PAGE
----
In a large branch of a major store chain the other day, I handed over a 10% discount voucher. The cashier didn’t know how to handle it and called the floor manager, a young man in his late twenties. To my astonishment, he had to go and find a calculator. Why did we bother moving to decimal currency?
I suppose I shouldn’t have been surprised. In the same week’s episode of The Apprentice, one of Britain’s great young entrepreneurs-in-waiting revealed himself to be unable to halve £17 in his head. Worst of all, when another of these bright young things insisted that they would be able to sell 200 milk-shakes in the one day their shop was open, no-one turned round and challenged him to explain how he was going to sell one about every two and a half minutes on average through the whole day. (The proof of the milk-shake was in the drinking – they didn’t even come close.)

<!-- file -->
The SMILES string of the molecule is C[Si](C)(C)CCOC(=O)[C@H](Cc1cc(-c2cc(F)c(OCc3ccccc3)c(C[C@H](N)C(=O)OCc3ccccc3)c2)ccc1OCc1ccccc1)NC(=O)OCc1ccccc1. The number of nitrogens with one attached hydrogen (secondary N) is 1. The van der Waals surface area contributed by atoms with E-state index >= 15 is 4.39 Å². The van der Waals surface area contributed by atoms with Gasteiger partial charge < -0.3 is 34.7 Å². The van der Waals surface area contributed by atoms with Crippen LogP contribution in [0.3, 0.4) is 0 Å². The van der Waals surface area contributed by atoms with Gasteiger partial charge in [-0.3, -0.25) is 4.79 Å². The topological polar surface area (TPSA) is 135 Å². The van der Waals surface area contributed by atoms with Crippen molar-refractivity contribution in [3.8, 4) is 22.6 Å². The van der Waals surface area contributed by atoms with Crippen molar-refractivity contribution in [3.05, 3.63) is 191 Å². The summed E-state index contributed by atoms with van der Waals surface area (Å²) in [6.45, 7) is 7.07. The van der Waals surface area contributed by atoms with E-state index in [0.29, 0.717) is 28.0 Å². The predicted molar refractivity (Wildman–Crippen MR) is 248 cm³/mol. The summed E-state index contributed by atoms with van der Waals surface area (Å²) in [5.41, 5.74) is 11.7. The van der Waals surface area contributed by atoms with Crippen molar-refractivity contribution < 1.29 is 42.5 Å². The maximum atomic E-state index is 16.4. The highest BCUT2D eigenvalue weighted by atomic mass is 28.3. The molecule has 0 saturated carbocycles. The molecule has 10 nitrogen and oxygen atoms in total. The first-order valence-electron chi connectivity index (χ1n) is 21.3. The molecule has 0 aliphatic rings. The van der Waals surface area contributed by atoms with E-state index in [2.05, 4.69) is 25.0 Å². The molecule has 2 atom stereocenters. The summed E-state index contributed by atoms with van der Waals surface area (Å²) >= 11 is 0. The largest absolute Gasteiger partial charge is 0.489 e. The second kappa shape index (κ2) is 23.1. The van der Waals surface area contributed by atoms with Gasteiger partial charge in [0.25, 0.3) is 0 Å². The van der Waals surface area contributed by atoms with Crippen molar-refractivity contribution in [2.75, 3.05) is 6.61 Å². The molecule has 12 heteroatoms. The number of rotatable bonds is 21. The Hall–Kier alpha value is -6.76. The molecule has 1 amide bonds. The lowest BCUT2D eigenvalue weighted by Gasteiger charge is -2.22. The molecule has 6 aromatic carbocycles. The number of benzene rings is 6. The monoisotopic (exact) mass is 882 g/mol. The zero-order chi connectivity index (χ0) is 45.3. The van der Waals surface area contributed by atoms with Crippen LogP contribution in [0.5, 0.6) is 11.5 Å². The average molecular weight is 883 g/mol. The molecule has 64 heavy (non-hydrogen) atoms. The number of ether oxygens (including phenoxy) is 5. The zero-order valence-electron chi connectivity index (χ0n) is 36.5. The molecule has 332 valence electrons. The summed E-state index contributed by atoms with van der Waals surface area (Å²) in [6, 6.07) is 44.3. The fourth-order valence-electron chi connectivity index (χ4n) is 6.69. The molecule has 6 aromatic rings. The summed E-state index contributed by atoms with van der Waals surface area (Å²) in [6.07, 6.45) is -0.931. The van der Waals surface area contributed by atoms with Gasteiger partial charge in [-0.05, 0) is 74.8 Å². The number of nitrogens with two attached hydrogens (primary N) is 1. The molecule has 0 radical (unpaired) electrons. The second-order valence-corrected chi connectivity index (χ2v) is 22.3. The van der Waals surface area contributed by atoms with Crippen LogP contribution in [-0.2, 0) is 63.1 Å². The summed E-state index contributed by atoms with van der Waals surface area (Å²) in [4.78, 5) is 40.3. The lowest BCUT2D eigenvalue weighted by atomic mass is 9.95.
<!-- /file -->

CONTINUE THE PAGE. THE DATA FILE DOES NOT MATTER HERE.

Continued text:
What really got me going on this subject last week was hearing a Radio 4 programme feature the towering intellect that is Prof. Germaine Greer. At one point she trenchantly declaimed that media studies was far more important than the teaching of mathematics. (Paraphrasing) “I don’t know why they teach mathematics at all nowadays, because we have computers to do all that sort of thing.”
And some still wonder why our economy remains in relative decline.
Abacus image courtesy of adamr / FreeDigitalPhotos.net